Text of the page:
• the tools, equipment and objects handled
  • the physical work environment.
  • Consult your workers – they can provide valuable information about discomfort, muscular aches and pains that can signal potential hazards.
  • Observe manual tasks – identify if they involve any of the characteristics of a hazardous manual task.
  • Look for trends – you may be able to identify trends or common problems from the data you collect. Trends may show that certain tasks have more characteristics that make them hazardous or that some characteristics are more common in certain jobs. Trends may help in deciding which manual tasks should be addressed as a priority.
  • Review available information – records of workplace injuries and incidents, inspection reports and workers compensation claims can help identify which manual tasks may cause harm.

How do I identify hazardous manual tasks?

How do I assess the risks?

A risk assessment involves examining the characteristics of the hazardous manual task in more detail to assess whether the forces, movements and postures are undertaken in such a way that they give rise to the risk of MSDs.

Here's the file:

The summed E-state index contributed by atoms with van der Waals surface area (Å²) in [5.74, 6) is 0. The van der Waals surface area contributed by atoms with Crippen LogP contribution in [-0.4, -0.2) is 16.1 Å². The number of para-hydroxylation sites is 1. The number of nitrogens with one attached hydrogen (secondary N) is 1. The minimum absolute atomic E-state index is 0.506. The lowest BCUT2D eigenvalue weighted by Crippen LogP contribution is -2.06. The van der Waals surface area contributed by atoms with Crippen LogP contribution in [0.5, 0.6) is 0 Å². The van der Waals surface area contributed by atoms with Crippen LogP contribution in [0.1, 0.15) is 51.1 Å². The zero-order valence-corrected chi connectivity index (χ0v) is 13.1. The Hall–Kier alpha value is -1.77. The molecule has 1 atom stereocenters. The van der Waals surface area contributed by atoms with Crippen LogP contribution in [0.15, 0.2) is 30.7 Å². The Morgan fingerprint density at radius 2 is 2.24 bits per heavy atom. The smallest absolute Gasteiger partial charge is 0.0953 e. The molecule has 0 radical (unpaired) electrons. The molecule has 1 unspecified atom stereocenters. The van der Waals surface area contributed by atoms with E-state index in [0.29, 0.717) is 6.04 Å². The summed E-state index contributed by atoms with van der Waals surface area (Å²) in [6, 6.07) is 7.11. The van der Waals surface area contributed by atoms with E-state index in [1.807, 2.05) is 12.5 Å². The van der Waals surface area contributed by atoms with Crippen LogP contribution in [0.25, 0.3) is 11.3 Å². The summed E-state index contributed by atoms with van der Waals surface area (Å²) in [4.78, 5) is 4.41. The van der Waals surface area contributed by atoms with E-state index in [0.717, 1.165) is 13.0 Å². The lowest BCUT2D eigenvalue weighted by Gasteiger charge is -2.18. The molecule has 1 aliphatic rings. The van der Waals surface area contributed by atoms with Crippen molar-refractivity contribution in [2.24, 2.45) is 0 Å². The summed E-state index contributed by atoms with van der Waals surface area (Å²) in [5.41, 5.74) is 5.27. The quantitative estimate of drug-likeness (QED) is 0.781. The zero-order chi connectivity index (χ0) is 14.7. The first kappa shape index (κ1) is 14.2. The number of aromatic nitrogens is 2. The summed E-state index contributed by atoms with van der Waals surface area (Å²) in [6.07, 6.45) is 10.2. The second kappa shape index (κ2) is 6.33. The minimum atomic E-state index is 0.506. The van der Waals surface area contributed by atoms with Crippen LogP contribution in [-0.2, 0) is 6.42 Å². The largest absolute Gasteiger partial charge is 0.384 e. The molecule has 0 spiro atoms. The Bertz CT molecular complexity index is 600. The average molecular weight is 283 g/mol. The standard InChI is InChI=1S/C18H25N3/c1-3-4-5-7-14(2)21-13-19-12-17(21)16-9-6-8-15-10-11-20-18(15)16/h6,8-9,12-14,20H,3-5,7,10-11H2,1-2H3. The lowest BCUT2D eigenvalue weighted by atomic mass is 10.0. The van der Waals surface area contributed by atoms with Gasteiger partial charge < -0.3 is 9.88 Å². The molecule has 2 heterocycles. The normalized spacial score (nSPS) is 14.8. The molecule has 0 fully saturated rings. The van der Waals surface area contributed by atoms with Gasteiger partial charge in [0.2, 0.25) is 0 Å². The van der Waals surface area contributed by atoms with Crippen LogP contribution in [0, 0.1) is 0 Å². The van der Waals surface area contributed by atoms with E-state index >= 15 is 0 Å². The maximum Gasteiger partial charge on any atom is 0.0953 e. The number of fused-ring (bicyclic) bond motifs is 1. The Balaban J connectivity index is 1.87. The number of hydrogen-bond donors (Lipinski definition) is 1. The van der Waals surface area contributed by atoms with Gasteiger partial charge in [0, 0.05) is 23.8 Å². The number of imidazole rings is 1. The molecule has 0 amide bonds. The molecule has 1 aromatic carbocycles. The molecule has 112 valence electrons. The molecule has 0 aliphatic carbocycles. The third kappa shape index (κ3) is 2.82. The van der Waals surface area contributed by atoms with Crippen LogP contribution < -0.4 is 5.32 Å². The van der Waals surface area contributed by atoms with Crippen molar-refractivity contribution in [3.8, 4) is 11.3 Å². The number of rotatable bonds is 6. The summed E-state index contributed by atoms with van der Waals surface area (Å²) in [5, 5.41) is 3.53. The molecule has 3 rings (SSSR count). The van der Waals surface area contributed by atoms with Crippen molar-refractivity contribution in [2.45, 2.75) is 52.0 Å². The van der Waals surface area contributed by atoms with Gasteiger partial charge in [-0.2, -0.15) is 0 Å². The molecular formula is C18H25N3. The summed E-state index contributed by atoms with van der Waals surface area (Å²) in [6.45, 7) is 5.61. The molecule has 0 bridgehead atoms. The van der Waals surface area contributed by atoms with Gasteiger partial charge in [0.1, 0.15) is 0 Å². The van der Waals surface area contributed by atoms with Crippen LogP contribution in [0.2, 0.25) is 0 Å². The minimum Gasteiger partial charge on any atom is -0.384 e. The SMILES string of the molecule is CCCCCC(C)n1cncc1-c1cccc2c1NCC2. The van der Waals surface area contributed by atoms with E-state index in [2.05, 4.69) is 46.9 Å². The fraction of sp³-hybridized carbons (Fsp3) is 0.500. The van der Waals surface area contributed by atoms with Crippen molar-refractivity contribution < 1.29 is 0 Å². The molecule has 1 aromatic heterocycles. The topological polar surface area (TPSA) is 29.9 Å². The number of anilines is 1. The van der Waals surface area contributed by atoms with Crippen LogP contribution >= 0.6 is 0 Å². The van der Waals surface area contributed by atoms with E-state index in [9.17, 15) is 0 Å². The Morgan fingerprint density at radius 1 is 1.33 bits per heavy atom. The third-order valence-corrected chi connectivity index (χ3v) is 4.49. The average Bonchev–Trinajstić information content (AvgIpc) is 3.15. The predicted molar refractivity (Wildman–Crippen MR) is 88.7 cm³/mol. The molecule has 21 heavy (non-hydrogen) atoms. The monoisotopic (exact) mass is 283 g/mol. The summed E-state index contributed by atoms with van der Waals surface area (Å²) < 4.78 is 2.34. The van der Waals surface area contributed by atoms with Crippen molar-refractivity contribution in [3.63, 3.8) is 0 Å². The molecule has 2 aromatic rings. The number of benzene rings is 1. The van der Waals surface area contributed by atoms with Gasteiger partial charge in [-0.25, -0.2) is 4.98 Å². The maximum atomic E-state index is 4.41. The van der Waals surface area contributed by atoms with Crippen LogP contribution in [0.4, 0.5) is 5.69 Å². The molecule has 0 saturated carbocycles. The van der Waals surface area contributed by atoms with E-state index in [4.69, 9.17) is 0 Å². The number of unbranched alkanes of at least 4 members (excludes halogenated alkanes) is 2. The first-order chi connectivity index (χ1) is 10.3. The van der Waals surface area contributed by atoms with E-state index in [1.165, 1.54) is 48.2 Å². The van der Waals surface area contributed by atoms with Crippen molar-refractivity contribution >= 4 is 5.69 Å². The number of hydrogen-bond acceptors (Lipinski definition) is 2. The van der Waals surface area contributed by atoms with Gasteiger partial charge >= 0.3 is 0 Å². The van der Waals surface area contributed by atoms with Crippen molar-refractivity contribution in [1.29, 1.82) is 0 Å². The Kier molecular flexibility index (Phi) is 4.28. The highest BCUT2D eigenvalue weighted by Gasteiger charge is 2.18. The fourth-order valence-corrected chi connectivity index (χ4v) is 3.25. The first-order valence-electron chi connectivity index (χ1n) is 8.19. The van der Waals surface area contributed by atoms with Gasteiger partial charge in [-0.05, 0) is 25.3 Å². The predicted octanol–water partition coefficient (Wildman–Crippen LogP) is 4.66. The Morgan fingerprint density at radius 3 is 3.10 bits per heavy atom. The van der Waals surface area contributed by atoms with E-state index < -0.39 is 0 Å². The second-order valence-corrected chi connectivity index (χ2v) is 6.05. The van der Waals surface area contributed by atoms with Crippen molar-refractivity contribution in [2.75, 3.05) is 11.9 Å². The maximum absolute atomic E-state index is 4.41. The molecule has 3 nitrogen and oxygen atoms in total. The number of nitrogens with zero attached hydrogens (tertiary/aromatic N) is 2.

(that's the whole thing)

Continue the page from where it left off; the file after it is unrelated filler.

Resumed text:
You should carry out a risk assessment for any manual tasks that you have identified as being hazardous, unless the risk is well known and you know how to control it.

A risk assessment can help you determine:

  • which postures, movements and forces of the task pose a risk
  • where during the task they pose a risk
  • why they are occurring
  • what needs to be fixed.

How do I determine the risk factors?

Working through the following questions will assist in determining which postures, movements and forces of the task pose a risk.

The Code of Practice – Hazardous Manual Tasks provides guidance that will assist in answering these questions.

Does the task involve any of the following:
  • repetitive movement?
  • sustained or awkward postures?
  • repetitive or sustained forces?

As a general guideline, ‘repetitive’ means that a movement or force is performed more than twice a minute and ‘sustained’ means a posture or force is held for more than 30 seconds at a time.

Sustained posture – where part of or the whole body is kept in the same position for a prolonged period.

Awkward posture – where any part of the body is in an uncomfortable or unnatural position, such as:

  • postures that are unbalanced or asymmetrical
  • postures that require extreme joint angles or bending and twisting.
Does the task occur over a long time?

If a ‘yes’ response is given to Question 1, then the time taken to complete the task should be determined.

As a general guideline, if the task is done for more than a total of two hours over a whole shift, or continuously for more than 30 minutes at a time, there is a risk of MSD.